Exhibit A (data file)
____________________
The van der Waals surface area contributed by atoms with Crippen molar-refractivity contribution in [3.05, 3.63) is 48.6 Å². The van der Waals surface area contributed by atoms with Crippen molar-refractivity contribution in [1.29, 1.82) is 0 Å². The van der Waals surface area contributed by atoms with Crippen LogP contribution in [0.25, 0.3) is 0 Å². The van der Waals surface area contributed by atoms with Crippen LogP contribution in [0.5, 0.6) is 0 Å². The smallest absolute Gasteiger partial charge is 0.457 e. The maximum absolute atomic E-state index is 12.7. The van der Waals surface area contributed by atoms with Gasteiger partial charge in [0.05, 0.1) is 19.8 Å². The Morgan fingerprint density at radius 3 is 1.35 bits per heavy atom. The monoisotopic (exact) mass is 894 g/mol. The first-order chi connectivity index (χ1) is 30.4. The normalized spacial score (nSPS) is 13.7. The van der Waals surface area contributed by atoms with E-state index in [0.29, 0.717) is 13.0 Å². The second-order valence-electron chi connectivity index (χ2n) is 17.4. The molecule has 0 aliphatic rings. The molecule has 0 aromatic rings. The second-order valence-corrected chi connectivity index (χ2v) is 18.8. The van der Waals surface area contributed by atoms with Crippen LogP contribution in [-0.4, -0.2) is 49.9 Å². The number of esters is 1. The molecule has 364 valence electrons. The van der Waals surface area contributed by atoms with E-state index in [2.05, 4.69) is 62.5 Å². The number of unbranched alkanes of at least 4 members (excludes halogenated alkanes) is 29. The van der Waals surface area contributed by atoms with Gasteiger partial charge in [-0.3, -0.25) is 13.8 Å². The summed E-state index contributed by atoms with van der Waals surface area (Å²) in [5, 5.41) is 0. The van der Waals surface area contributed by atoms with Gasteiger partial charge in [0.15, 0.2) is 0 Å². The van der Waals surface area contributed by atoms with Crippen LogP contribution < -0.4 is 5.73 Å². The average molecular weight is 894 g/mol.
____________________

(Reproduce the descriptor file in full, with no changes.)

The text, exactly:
The van der Waals surface area contributed by atoms with Crippen molar-refractivity contribution in [3.05, 3.63) is 48.6 Å². The van der Waals surface area contributed by atoms with Crippen molar-refractivity contribution in [1.29, 1.82) is 0 Å². The van der Waals surface area contributed by atoms with Crippen LogP contribution in [0.25, 0.3) is 0 Å². The van der Waals surface area contributed by atoms with Crippen LogP contribution in [0.5, 0.6) is 0 Å². The smallest absolute Gasteiger partial charge is 0.457 e. The maximum absolute atomic E-state index is 12.7. The van der Waals surface area contributed by atoms with Gasteiger partial charge in [0.05, 0.1) is 19.8 Å². The Morgan fingerprint density at radius 3 is 1.35 bits per heavy atom. The monoisotopic (exact) mass is 894 g/mol. The first-order chi connectivity index (χ1) is 30.4. The normalized spacial score (nSPS) is 13.7. The van der Waals surface area contributed by atoms with E-state index in [0.29, 0.717) is 13.0 Å². The second-order valence-electron chi connectivity index (χ2n) is 17.4. The molecule has 0 aliphatic rings. The molecule has 0 aromatic rings. The second-order valence-corrected chi connectivity index (χ2v) is 18.8. The van der Waals surface area contributed by atoms with Crippen LogP contribution in [-0.4, -0.2) is 49.9 Å². The number of esters is 1. The molecule has 364 valence electrons. The van der Waals surface area contributed by atoms with E-state index in [2.05, 4.69) is 62.5 Å². The number of unbranched alkanes of at least 4 members (excludes halogenated alkanes) is 29. The van der Waals surface area contributed by atoms with Gasteiger partial charge in [-0.3, -0.25) is 13.8 Å². The summed E-state index contributed by atoms with van der Waals surface area (Å²) in [5, 5.41) is 0. The van der Waals surface area contributed by atoms with Gasteiger partial charge in [0.15, 0.2) is 0 Å². The van der Waals surface area contributed by atoms with Crippen LogP contribution < -0.4 is 5.73 Å². The average molecular weight is 894 g/mol.